Across a span of fifty years, Michael Mewshaw has published twenty-two books, evenly divided between novels and nonfiction, with a lot of journalism fueling the mix. An American writer who has lived for long stretches in Rome, he befriended such writers as Gore Vidal and Pat Conroy, each the subject of his recent memoirs, and Graham Greene, the focus of his new one.
Greene is a tough task for any writer, no matter how seasoned, as we’ve learned from Norman Sherry’s hefty biographies, among other books that explore the paradox of a Catholic convert who as a young man left his wife but never divorced her, and who remained in a Church whose standards of sin he flouted with a roaming sex life that included affairs with other men’s wives. As Walker Percy once said to his biographer, Jay Tolson: “Graham Greene, Catholic. What about that?”
Another book on the what-about-that Catholic. What’s new to say? Quite a lot, actually. Mewshaw traces his own spiritual coming of age under the allure of Greene’s fiction. On becoming a writer, and ultimately friends with Greene, the memoirist’s trail opens into a well-textured character study.
Mewshaw dutifully nods to the biographical literature on the maddening riddle of Greene’s life and religious affiliation. The appeal of this book begins with an early event that serves as the author’s touchstone in seeking faith. “After their divorce I teetered as if on a tightrope between my parents. Each of them poisoned me against the other,” he writes of his rough upbringing in a blue-collar Maryland suburb of Washington D.C. As a junior at St. John DeMatha Catholic High School, he discovered The Power and the Glory.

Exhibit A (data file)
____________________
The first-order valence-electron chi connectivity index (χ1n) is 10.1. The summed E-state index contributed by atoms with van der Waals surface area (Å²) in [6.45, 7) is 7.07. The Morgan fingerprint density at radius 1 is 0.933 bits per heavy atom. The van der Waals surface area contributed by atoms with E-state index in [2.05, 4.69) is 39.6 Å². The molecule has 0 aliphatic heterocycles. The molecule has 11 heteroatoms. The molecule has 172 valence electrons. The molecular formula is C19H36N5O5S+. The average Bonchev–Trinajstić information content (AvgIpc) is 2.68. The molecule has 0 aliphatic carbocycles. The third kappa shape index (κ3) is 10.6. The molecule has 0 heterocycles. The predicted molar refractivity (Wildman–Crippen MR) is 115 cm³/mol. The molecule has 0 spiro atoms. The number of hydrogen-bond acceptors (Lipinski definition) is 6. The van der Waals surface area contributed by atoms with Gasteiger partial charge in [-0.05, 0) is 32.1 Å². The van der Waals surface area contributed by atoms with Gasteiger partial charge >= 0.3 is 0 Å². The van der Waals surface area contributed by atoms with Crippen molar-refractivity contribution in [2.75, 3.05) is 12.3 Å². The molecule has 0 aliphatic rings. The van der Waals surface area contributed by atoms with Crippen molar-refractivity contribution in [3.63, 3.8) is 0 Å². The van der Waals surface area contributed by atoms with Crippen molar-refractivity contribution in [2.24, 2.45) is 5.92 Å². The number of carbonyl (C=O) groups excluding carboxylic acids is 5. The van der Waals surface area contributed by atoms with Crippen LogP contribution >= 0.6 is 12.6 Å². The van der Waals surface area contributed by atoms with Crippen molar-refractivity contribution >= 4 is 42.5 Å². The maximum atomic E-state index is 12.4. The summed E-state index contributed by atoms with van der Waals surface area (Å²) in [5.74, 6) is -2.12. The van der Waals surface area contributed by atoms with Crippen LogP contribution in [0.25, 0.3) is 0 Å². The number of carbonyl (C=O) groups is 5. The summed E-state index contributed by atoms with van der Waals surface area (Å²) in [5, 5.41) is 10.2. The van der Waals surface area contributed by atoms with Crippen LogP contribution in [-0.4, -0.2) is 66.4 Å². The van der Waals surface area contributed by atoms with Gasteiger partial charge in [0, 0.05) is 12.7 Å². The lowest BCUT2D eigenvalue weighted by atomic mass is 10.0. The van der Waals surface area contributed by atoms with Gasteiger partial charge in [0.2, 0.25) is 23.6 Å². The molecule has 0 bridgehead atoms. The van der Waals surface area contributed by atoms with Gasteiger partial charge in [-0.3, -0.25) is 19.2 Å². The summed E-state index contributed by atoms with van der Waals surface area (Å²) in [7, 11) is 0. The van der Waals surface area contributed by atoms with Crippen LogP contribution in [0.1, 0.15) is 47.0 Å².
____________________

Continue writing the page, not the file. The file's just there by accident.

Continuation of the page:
“A nameless Mexican priest flees persecution by a government dedicated to stamping out the Church,” writes Mewshaw.
He’s an alcoholic who has violated his vow of chastity and had a child. Although there is no priest to forgive him, he retains the power to offer absolution to others…. In the ultimate irony, when the whisky priest is captured and executed, he becomes a martyr, which according to Catholic doctrine, means he’s miraculously assumed into heaven.
The novel drives Mewshaw to “feel responsible not just for saving my own soul, but also for bringing my divorced parents and my stepfather back to the sacraments. Greene’s novel gave me hope that if the whisky priest could be redeemed, so could they.” That hope soon sank, but faith anchored Mewshaw as he got older. “A conscientious, rule-abiding Catholic myself, I nevertheless admired Greene’s struggle with disbelief and respected his intellectual jiu jitsu in becoming both a writer and a Catholic.”
“Hypersexuality was one aspect of Greene’s life that I had no desire to emulate,” he continues. “I yearned for a loving faithful partner.”
As a University of Virginia graduate student in literature, he meets his soulmate, Linda Kirby. They marry; he earns a Fulbright that supports a year in France. In the early 1970s, with his first novel accepted for publication, they enjoy the genteel poverty of expatriates. Mewshaw’s obsession leads to his writing Greene, yielding an invitation to visit Greene’s apartment in Antibes. “He was then sixty-eight and a world historical figure. I was twenty-nine, and my initial impression was of a very old man, fragile, stoop-shouldered, with oysterish blue eyes that avoided mine.”